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Now that the Fourth of July has passed, we are officially into the summer months. Although we drink hot coffee all year round at Thrasher Coffee, we also have a certain level of respect for the heat and for your lack of desire to think about hot beverages. The great thing about coffee is that it doesn’t always have to be served hot. In fact, cold-brewed coffee is quickly becoming the “next big thing” in specialty coffee. You can probably find a can or bottle of it in the beverage cooler of your local convenience/grocery store if you look long enough. But if you’re not into buying it by the bottle, you might consider making your own at home—it’s super-easy and delicious.

First, get a bag of coffee that you think will make a good cold brew. There may be some trial and error to find the right flavor, but most coffees that taste good hot should taste good cold. We recommend using our Liberty Blend for a great summer treat—it’s slightly chocolatey without being too heavy. One advantage to cold-brewing is that none of the bitterness of dark-roasted coffees comes through in the glass, so feel free to go dark if that’s your thing.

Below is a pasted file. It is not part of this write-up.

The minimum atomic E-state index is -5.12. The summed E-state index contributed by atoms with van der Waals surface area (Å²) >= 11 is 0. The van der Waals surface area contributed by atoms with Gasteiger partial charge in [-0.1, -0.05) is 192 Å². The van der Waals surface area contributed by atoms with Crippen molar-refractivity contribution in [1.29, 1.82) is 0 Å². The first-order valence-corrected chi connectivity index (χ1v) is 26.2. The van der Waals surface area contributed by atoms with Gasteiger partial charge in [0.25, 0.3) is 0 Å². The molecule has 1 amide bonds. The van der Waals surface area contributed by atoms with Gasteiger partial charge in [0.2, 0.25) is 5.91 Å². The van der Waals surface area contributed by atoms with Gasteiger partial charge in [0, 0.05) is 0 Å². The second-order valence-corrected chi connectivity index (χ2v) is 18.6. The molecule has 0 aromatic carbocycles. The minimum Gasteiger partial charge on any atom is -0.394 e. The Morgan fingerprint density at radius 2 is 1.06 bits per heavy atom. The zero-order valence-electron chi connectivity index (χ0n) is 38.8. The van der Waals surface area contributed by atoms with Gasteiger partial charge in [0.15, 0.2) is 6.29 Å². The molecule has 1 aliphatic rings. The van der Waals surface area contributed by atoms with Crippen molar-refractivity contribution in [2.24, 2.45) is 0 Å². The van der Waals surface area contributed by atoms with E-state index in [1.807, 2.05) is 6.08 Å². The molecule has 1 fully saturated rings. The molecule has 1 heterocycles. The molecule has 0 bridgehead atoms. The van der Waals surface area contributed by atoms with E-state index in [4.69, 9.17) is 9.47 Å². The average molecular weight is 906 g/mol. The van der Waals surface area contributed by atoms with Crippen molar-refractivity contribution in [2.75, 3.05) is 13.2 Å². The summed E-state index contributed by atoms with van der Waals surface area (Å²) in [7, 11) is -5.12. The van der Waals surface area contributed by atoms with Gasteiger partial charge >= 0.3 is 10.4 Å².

Next, measure out 8 oz. of ground coffee. If you grind it yourself, use a medium to medium-coarse grind—a little bit larger than sugar granules. Get a gallon pitcher and fill it with room temperature water. Use spring water or filtered water if you can—better water equals better coffee every time, hot or cold. Add the grounds to the water and gently stir to get all of them wet and submerged in the water. Put the lid on the pitcher and set out of the way for 24-36 hours. We recommend steeping at room temperature and refrigerating after, but you can steep in the refrigerator if you want.

After 24-36 hours (depending on desired strength), you will need to find a second pitcher (or similar container) to filter the coffee from the grounds. We recommend using a metal mesh strainer and cheesecloth to simplify the filtering, but dye-free paper towels work too. If necessary, filter again back into the original pitcher. Discard (or compost) the grounds and refrigerate the coffee until you’re ready to drink it. Take it straight, over ice, with milk or cream, sweeteners, etc.—drink it however you like. And for a quick hot cup, you can mix half refrigerated concentrate with half boiling water (although you may want to make the concentrate a bit stronger if you plan to do this regularly).

So there you have it: simple cold-brewed coffee that’s not watery without all the mess and frustration. Now go enjoy your summer…